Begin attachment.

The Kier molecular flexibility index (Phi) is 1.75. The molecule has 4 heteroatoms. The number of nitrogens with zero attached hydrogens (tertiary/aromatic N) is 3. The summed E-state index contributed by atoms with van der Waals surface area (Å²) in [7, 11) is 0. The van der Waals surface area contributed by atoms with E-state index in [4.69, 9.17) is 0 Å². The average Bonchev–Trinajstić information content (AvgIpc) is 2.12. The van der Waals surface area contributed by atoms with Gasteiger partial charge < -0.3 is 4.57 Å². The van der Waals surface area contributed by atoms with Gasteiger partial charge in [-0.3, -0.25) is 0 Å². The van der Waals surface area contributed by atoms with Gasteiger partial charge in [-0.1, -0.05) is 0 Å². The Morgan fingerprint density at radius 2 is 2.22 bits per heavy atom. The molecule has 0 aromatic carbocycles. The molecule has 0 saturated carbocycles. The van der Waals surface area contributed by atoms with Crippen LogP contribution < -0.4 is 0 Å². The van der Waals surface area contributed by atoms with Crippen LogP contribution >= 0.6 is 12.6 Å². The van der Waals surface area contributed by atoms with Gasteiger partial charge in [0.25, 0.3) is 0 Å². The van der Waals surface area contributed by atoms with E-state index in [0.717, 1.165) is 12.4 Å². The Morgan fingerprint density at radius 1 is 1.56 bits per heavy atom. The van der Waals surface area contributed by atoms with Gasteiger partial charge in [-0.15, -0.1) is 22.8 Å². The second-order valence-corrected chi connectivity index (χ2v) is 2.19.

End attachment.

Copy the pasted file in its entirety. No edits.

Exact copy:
The Kier molecular flexibility index (Phi) is 1.75. The molecule has 4 heteroatoms. The number of nitrogens with zero attached hydrogens (tertiary/aromatic N) is 3. The summed E-state index contributed by atoms with van der Waals surface area (Å²) in [7, 11) is 0. The van der Waals surface area contributed by atoms with E-state index in [4.69, 9.17) is 0 Å². The average Bonchev–Trinajstić information content (AvgIpc) is 2.12. The van der Waals surface area contributed by atoms with Gasteiger partial charge < -0.3 is 4.57 Å². The van der Waals surface area contributed by atoms with Gasteiger partial charge in [-0.3, -0.25) is 0 Å². The van der Waals surface area contributed by atoms with Gasteiger partial charge in [-0.1, -0.05) is 0 Å². The Morgan fingerprint density at radius 2 is 2.22 bits per heavy atom. The molecule has 0 aromatic carbocycles. The molecule has 0 saturated carbocycles. The van der Waals surface area contributed by atoms with Crippen LogP contribution < -0.4 is 0 Å². The van der Waals surface area contributed by atoms with Crippen LogP contribution >= 0.6 is 12.6 Å². The van der Waals surface area contributed by atoms with Gasteiger partial charge in [0.25, 0.3) is 0 Å². The van der Waals surface area contributed by atoms with E-state index in [0.717, 1.165) is 12.4 Å². The Morgan fingerprint density at radius 1 is 1.56 bits per heavy atom. The van der Waals surface area contributed by atoms with Gasteiger partial charge in [-0.15, -0.1) is 22.8 Å². The second-order valence-corrected chi connectivity index (χ2v) is 2.19.